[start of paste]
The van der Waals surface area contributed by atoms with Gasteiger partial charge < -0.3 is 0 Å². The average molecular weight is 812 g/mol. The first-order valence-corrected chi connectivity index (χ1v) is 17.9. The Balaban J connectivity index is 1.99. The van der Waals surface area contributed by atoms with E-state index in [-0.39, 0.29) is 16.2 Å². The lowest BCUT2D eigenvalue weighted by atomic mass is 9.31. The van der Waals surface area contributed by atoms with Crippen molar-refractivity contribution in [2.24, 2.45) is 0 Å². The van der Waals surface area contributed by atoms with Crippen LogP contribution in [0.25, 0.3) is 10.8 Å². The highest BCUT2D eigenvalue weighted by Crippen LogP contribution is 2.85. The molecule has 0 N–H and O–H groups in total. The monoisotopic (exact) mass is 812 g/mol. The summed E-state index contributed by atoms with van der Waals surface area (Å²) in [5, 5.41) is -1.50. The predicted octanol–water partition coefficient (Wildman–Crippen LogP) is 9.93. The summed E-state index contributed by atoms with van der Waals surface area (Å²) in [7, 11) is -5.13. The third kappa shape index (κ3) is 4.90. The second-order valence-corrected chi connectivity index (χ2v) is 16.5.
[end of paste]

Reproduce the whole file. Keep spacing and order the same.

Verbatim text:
The van der Waals surface area contributed by atoms with Gasteiger partial charge < -0.3 is 0 Å². The average molecular weight is 812 g/mol. The first-order valence-corrected chi connectivity index (χ1v) is 17.9. The Balaban J connectivity index is 1.99. The van der Waals surface area contributed by atoms with E-state index in [-0.39, 0.29) is 16.2 Å². The lowest BCUT2D eigenvalue weighted by atomic mass is 9.31. The van der Waals surface area contributed by atoms with Crippen molar-refractivity contribution in [2.24, 2.45) is 0 Å². The van der Waals surface area contributed by atoms with Crippen LogP contribution in [0.25, 0.3) is 10.8 Å². The highest BCUT2D eigenvalue weighted by Crippen LogP contribution is 2.85. The molecule has 0 N–H and O–H groups in total. The monoisotopic (exact) mass is 812 g/mol. The summed E-state index contributed by atoms with van der Waals surface area (Å²) in [5, 5.41) is -1.50. The predicted octanol–water partition coefficient (Wildman–Crippen LogP) is 9.93. The summed E-state index contributed by atoms with van der Waals surface area (Å²) in [7, 11) is -5.13. The third kappa shape index (κ3) is 4.90. The second-order valence-corrected chi connectivity index (χ2v) is 16.5.